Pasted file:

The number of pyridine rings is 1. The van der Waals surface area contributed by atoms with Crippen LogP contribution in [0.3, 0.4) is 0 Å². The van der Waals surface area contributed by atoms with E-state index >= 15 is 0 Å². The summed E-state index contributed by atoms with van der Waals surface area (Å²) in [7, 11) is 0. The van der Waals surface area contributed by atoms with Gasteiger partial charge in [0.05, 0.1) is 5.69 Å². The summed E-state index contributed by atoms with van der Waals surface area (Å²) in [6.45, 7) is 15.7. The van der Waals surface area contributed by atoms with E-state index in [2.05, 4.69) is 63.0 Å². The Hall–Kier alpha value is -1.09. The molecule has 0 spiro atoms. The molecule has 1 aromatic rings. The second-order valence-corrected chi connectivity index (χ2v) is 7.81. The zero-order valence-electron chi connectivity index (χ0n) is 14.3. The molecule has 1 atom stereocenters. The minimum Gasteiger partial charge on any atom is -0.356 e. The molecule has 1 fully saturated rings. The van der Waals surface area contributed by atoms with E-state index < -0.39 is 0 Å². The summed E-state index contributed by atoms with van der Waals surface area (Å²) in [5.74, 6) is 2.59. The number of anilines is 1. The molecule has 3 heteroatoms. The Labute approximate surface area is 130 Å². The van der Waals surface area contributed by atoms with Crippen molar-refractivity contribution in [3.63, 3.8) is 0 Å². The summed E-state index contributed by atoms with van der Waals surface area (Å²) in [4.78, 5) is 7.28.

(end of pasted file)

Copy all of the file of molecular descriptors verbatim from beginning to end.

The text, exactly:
The number of pyridine rings is 1. The van der Waals surface area contributed by atoms with Crippen LogP contribution in [0.3, 0.4) is 0 Å². The van der Waals surface area contributed by atoms with E-state index >= 15 is 0 Å². The summed E-state index contributed by atoms with van der Waals surface area (Å²) in [7, 11) is 0. The van der Waals surface area contributed by atoms with Gasteiger partial charge in [0.05, 0.1) is 5.69 Å². The summed E-state index contributed by atoms with van der Waals surface area (Å²) in [6.45, 7) is 15.7. The van der Waals surface area contributed by atoms with E-state index in [2.05, 4.69) is 63.0 Å². The Hall–Kier alpha value is -1.09. The molecule has 0 spiro atoms. The molecule has 1 aromatic rings. The second-order valence-corrected chi connectivity index (χ2v) is 7.81. The zero-order valence-electron chi connectivity index (χ0n) is 14.3. The molecule has 1 atom stereocenters. The minimum Gasteiger partial charge on any atom is -0.356 e. The molecule has 1 fully saturated rings. The van der Waals surface area contributed by atoms with E-state index < -0.39 is 0 Å². The summed E-state index contributed by atoms with van der Waals surface area (Å²) in [5.74, 6) is 2.59. The number of anilines is 1. The molecule has 3 heteroatoms. The Labute approximate surface area is 130 Å². The van der Waals surface area contributed by atoms with Crippen molar-refractivity contribution in [3.63, 3.8) is 0 Å². The summed E-state index contributed by atoms with van der Waals surface area (Å²) in [4.78, 5) is 7.28.